In the past several years, I've moved from jobs with solo developers to jobs with teams. The jobs with solo developers, obviously, lacked a culture of peer review - when there's only one developer on the team, having a co-worker review code before it's shipped is a bit difficult.
Unfortunately, most of the larger teams of which I've been a part have also lacked a culture of peer review. More often than not, these teams were comprised of formerly-solo developers who didn't understand the value of the review. Sometimes, they contained very senior engineers who felt they no longer needed peer review.
No matter your position, your tenure, or your experience, you should always have someone else double check your code.
Most often, the issue at hand is that code will run on one machine or in one environment, but not others. I've seen this happen when a piece of code requires a library or other dependency and the developer writing that code has a copy of the library or dependency that's out of date, modified, or comes from an unreliable third party.
The code will run on their system and pass any and all tests it needs to; when moved to production, or just a peer's machine, it fails in a ball of fiery glory and everyone wonders, "what happened?"
Asking a coworker to not just review your code but make sure it actually works on their machine helps avoid this frustrating situation. If you're working on one operating system (i.e. Windows) and your customers might be using another (i.e. Mac), it's also useful to have a coworker test in the environment your customers will be using.
The number of development tools that claim cross-platform compatibility but which are unusable on either Windows or Mac is astounding. The number of developers using them anyway demonstrates just how infrequently we actually test on the rival platform in the first place.
I've worked on teams with entrenched senior developers who demonstrated a remarkable level of arrogance when it came to code review. In one position, where I'd just learned and was still using Visual Basic, I was told by a lead engineer explicitly to never touch his code.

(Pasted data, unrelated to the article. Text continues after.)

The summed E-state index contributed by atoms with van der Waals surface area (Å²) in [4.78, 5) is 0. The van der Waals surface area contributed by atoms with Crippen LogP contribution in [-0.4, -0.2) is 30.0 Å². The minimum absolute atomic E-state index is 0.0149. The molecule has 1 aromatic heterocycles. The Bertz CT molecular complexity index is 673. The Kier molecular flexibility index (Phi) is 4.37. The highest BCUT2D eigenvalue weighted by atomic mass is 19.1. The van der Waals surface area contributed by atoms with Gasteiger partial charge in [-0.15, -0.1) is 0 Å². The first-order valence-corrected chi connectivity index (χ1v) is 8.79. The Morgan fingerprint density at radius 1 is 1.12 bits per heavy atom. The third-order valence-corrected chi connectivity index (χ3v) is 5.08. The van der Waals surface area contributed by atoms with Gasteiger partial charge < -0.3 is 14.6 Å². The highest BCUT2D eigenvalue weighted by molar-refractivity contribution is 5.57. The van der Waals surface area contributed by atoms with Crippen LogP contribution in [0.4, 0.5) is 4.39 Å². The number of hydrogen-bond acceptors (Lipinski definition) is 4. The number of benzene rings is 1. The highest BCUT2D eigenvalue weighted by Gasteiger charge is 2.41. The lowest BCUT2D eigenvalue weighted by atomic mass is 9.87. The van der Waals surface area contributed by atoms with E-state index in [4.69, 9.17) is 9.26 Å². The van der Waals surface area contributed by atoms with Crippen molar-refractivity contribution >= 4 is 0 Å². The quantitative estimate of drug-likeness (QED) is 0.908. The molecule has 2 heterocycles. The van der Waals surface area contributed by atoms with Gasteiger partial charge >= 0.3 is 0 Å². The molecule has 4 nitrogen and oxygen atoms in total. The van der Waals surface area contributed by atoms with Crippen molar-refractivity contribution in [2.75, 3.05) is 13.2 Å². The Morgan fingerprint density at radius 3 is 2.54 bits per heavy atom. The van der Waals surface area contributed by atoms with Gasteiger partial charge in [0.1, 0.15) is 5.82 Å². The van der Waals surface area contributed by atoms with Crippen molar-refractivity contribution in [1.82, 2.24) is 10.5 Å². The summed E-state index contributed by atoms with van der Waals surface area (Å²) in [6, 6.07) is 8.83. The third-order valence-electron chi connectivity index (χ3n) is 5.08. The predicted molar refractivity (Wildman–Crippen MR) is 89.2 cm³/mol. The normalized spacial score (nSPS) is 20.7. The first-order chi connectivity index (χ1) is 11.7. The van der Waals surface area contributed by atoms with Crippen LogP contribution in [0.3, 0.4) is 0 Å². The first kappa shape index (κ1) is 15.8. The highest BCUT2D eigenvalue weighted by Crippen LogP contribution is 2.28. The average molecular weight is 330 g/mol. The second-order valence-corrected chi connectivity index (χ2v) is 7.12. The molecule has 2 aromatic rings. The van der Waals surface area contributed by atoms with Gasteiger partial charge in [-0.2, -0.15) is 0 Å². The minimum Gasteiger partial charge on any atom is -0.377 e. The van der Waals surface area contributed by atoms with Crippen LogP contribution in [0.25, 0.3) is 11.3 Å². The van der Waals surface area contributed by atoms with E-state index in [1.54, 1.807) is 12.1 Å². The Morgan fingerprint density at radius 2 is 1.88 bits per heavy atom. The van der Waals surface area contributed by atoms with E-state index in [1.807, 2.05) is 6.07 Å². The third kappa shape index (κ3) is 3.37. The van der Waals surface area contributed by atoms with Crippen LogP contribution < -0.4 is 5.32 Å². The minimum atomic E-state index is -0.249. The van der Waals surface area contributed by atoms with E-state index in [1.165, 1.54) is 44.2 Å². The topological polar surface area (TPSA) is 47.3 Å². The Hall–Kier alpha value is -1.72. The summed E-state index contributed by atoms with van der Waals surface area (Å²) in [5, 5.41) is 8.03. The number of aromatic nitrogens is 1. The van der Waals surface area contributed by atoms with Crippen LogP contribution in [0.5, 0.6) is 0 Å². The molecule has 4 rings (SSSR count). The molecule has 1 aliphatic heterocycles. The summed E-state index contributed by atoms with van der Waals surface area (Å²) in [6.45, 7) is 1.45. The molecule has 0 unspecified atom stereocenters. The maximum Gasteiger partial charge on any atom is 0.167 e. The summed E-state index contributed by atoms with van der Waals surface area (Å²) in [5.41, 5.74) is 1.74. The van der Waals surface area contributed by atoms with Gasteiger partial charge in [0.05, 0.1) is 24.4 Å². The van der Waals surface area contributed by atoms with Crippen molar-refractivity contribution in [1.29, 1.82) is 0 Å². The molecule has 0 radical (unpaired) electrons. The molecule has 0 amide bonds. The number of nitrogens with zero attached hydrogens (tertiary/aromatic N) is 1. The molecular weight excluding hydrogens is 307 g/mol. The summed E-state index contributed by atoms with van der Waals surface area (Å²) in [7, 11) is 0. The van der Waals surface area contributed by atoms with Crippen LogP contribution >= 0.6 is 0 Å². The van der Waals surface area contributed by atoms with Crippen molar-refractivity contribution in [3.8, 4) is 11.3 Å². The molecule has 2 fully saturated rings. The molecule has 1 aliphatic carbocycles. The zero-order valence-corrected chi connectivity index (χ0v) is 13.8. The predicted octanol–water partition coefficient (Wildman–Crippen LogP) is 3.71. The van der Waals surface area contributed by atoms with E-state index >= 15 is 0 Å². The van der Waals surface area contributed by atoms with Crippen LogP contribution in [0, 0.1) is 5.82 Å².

"Maybe after you've graduated to a real language you'll have the chops to understand how this works. Right now, I don't want you wasting your, my, or the company's time looking at this. You wouldn't understand it anyway, so don't even bother. By the way, you've got bugs here and here, so obviously you have a few years to go before you're experienced enough for a review."
The irony: he was also using Visual Basic. And had far more bugs in his code when I finally ignored him and checked out his repository anyway.
It doesn't matter how much experience you have, how many years of bug-free code you've written, or the "senior" nature of your job title: you're human. Humans make mistakes, and that means even you can make a mistake.
I'm presently a senior engineer. I have a large team of engineers working on projects with me and often only need to work on the more sophisticated coding problems in our projects. I still ask other engineers to give me a "sanity check" before I ship code because I recognize the value of having a second (or third) set of eyes on the code.
The more perspectives you have on a problem, the more diverse the solutions you can find - one of them might be better than others. The more perspectives you have on a proposed problem (i.e. ready-to-ship code). the stronger your confidence will be that it's the right solution and the best solution.
There is never a substitute for quality peer review.